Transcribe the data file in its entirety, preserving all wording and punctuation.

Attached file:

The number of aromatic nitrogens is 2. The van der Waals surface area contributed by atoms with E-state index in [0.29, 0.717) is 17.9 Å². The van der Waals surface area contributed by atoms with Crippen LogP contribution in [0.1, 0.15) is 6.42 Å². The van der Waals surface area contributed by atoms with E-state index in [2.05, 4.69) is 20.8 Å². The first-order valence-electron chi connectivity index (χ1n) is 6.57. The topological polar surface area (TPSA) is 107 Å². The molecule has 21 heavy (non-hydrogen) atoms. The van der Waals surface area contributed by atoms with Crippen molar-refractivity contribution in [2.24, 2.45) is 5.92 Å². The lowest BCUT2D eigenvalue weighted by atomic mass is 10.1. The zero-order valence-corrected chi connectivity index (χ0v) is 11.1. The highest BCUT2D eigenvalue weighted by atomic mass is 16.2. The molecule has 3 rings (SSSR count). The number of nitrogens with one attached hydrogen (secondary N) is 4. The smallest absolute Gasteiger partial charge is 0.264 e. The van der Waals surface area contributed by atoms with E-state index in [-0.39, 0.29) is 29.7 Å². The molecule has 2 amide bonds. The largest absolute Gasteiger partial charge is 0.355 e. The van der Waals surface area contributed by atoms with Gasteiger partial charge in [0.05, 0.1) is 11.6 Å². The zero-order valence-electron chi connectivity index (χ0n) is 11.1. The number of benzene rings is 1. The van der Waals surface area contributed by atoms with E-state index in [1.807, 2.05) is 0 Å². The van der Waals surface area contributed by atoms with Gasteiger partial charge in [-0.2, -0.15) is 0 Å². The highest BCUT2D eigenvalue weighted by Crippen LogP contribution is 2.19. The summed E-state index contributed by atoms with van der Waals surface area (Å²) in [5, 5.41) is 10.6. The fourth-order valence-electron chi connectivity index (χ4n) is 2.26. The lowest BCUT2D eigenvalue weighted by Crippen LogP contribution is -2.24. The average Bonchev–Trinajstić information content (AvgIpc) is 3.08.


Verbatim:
The number of aromatic nitrogens is 2. The van der Waals surface area contributed by atoms with E-state index in [0.29, 0.717) is 17.9 Å². The van der Waals surface area contributed by atoms with Crippen LogP contribution in [0.1, 0.15) is 6.42 Å². The van der Waals surface area contributed by atoms with E-state index in [2.05, 4.69) is 20.8 Å². The first-order valence-electron chi connectivity index (χ1n) is 6.57. The topological polar surface area (TPSA) is 107 Å². The molecule has 21 heavy (non-hydrogen) atoms. The van der Waals surface area contributed by atoms with Crippen molar-refractivity contribution in [2.24, 2.45) is 5.92 Å². The lowest BCUT2D eigenvalue weighted by atomic mass is 10.1. The zero-order valence-corrected chi connectivity index (χ0v) is 11.1. The highest BCUT2D eigenvalue weighted by atomic mass is 16.2. The molecule has 3 rings (SSSR count). The number of nitrogens with one attached hydrogen (secondary N) is 4. The smallest absolute Gasteiger partial charge is 0.264 e. The van der Waals surface area contributed by atoms with E-state index in [-0.39, 0.29) is 29.7 Å². The molecule has 2 amide bonds. The largest absolute Gasteiger partial charge is 0.355 e. The van der Waals surface area contributed by atoms with Gasteiger partial charge in [0.05, 0.1) is 11.6 Å². The zero-order valence-electron chi connectivity index (χ0n) is 11.1. The number of benzene rings is 1. The van der Waals surface area contributed by atoms with E-state index in [1.807, 2.05) is 0 Å². The van der Waals surface area contributed by atoms with Gasteiger partial charge in [-0.2, -0.15) is 0 Å². The highest BCUT2D eigenvalue weighted by Crippen LogP contribution is 2.19. The summed E-state index contributed by atoms with van der Waals surface area (Å²) in [5, 5.41) is 10.6. The fourth-order valence-electron chi connectivity index (χ4n) is 2.26. The lowest BCUT2D eigenvalue weighted by Crippen LogP contribution is -2.24. The average Bonchev–Trinajstić information content (AvgIpc) is 3.08.